GOODYEAR, Ariz. -- Reds manager Bryan Price and general manager Walt Jocketty were among several team representatives who met with Major League Baseball officials on Tuesday to go over the parameters of the new instant-replay rules.
MLB executive vice president of on-field operations Joe Torre and special consultant Tony La Russa -- two Hall of Fame managers -- led the meeting.
"It was informative," Price said Wednesday. "The thing I appreciated most were the percentages and breakdown of the most commonly missed plays."
Price said he learned during the meeting that 46 percent of missed calls are on force plays. On average, a missed call will go against a team once every 12 games. Two missed calls against a team in one game occurs once every 90 games.
There still will be added strategy, and second-guess potential, for managers regarding if and when to use a challenge for a replay. Under the new rules, a manager gets one challenge, and if the review results in an overturned call, he gets a second one.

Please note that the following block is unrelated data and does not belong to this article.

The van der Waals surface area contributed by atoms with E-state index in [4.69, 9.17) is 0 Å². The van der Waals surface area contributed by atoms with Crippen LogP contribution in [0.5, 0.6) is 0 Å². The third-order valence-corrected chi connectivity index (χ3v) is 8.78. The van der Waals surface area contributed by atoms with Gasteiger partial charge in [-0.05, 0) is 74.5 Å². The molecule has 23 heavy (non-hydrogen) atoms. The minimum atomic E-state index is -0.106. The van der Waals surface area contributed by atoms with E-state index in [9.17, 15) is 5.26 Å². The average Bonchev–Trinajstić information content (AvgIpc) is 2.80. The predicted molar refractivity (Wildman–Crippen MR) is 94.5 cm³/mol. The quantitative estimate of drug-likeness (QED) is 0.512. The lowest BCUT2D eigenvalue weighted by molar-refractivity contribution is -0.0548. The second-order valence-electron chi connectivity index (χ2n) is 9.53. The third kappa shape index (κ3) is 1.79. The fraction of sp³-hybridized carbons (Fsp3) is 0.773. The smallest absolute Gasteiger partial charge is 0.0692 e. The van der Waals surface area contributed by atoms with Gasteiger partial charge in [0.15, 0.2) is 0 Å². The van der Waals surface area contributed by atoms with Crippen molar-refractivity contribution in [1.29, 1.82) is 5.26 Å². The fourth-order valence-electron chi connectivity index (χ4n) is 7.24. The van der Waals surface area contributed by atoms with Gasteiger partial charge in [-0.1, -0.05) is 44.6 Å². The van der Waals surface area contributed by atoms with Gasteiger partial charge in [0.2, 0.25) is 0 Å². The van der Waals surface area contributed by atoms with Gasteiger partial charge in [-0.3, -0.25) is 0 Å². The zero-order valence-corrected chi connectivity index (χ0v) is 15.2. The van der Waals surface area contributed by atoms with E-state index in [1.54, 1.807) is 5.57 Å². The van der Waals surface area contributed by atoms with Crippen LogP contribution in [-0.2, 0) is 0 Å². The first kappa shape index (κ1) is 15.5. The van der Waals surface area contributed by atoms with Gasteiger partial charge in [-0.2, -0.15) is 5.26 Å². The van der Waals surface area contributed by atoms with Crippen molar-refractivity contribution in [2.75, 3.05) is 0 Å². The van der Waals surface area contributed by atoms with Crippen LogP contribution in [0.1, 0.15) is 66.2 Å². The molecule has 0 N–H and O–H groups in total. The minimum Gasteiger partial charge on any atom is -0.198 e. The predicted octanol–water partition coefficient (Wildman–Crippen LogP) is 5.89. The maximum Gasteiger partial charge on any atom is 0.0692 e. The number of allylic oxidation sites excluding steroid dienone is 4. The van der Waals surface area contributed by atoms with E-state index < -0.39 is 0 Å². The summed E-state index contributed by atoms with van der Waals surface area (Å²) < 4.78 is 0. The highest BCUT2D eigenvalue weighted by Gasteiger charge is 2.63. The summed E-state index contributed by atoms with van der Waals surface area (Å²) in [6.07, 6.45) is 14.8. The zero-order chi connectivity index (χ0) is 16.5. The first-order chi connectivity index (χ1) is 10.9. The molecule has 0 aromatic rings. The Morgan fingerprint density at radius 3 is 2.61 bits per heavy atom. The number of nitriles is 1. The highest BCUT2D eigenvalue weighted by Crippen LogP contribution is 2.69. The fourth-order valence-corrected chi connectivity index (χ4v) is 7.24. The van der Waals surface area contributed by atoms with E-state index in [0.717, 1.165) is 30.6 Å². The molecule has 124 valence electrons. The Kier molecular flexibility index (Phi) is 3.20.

"You really want to appreciate what a high-leverage position looks like. The only issue is you may not know what that is," Price said. "It may end up being the last out of an inning that ends up leading to a two-out rally and a three-run homer in the first inning. You [could] say, 'Boy, maybe I should have been more aggressive in pursuing a challenge or looking a little deeper into that play.'"
The Reds have to determine their protocol of how exactly they will make sure Price and the bench is informed that a replay challenge should be used.
There will be five exhibition games this spring for the Reds to sample the process -- March 9 vs. the Angels; March 17 and 24 vs. the Indians; March 26 vs. the White Sox and March 27 vs. the Brewers. It will only be a test of the process, not the complete review that can happen during the regular season.
"The communication between the umpires and the managers is going to be key," Price said of the new rules. "The relationship has to be really strong. We're trying to integrate a system that I don't know if there is any way to get to know it better or faster than just living in its environment."